motoring - Turning Japanese
Written by Karl Peskett
Honda’s interminable SUV has proved its mettle by shedding its dowdy image to transform into a car that’s now an appealing choice for family transport.
The world is constantly moving forward. Stand still and you get left behind. Honda, quite smartly, has recognised the truth of this reality, and took the red pen to its SUV staple, the CR-V. Moving forward has been a good thing.
The previous CR-V was – let’s be kind – quite mediocre. It was roomy and it was reliable, but the styling was forgettable, the steering felt like it was attached with rope, and it handled corners slightly better than a hovercraft. The latest Honda CR-V, however, feels like a completely different car. And that’s because it is.
Outside, the awkward stepped grille is gone, the sides have been smoothed over, the aerofoil-shaped glasshouse improved, and the ‘stamped’ tailgate has been replaced by a softer look. The CR-V’s interior is fresh and modern and, despite some hard plastics, it looks premium. There’s heaps of space for passengers both front and back, while the boot has 556l of capacity, climbing to 1,648l when the rear seats are down. And, with Honda’s ‘Magic Seats’ which tumble and fold with just one lever, loading cargo is ridiculously easy.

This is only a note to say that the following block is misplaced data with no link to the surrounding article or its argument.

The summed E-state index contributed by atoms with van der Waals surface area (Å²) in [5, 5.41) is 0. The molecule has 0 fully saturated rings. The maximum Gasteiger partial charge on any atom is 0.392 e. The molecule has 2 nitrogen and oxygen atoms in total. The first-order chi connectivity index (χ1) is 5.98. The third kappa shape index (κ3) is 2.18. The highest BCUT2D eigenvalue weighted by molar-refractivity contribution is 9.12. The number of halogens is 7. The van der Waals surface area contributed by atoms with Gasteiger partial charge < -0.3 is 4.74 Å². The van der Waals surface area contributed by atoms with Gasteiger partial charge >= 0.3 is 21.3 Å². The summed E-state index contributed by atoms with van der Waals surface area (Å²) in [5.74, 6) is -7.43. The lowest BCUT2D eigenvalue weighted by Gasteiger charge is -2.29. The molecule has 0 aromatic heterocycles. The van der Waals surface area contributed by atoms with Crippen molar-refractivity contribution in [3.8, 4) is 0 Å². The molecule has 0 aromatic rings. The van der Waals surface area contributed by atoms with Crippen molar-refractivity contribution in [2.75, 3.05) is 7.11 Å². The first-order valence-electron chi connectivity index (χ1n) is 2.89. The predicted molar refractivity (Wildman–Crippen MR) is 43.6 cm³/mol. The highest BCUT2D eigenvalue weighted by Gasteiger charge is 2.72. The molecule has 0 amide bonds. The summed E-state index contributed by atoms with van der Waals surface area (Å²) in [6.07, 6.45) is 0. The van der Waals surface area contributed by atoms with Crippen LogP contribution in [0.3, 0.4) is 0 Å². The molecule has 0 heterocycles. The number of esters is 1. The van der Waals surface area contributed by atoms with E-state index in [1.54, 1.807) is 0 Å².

The drive experience has had a makeover, too. Now, the steering feels connected to the car and cornering isn’t a close-your-eyes-and-hope-for-the-best experience. The engine doesn’t need to be tortured to go anywhere, it’s quieter, uses less fuel, and the ride is exceptional.
It works well as a soft-roader, its all-wheel-drive system directing power to the back wheels to increase grip when needed; however, Honda will sell you a cheaper (and slightly more efficient) version with two-wheel-drive. Don’t bother – stick with AWD.
Honda’s CR-V is priced right, flexible, safe, drives well, and looks the part. If this is proof of Honda making a turnaround, then we’re in for a good future from the Japanese company.
So, how about that new NSX?
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